About this Talk
In the Sahel and central Sahara, armed actor involvement in the region’s illicit markets have been key contributors to cyclical instability there. Chadian fighters have long been key actors within the constellation of armed groups active in the region, but the October 2020 ceasefire in Libya – and the ensuing drop in fighting – are reshaping the role that they play in regional illicit markets and stability dynamics.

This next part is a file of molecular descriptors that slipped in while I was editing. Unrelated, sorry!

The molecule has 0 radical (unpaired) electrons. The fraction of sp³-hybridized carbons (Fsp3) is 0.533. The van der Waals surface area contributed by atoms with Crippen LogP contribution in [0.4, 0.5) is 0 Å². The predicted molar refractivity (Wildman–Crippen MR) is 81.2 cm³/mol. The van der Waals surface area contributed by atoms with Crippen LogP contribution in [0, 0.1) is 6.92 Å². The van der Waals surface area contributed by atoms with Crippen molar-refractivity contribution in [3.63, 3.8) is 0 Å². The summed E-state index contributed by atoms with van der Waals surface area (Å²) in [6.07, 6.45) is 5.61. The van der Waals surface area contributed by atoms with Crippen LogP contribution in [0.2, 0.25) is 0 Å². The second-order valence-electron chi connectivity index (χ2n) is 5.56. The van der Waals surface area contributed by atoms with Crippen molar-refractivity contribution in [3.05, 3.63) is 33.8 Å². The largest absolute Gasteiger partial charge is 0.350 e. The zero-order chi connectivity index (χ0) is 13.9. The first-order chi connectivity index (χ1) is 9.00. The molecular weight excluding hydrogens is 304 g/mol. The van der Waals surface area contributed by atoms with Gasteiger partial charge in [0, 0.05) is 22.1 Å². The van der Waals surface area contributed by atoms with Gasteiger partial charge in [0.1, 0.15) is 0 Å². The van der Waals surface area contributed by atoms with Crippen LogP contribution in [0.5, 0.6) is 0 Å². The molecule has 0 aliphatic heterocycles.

Chadian fighters first emerged as key actors challenging peace and security in Libya while fighting as mercenaries there after the fall of Qaddafi in 2011. However, the consolidation of their peacetime involvement in Sahelian illicit economies since mid-2020 poses a more enduring, widespread, and unpredictable form of instability.
This report’s release is timed to coincide with the planned government-led ‘national dialogue’ which will discuss the future of rebel armed groups in Chad and should pave the way for elections. It makes the case for the need to provide a safe corridor for Chadian fighters to return to Chad to prevent further destabilisation of the wider Sahel and Central Sahara region.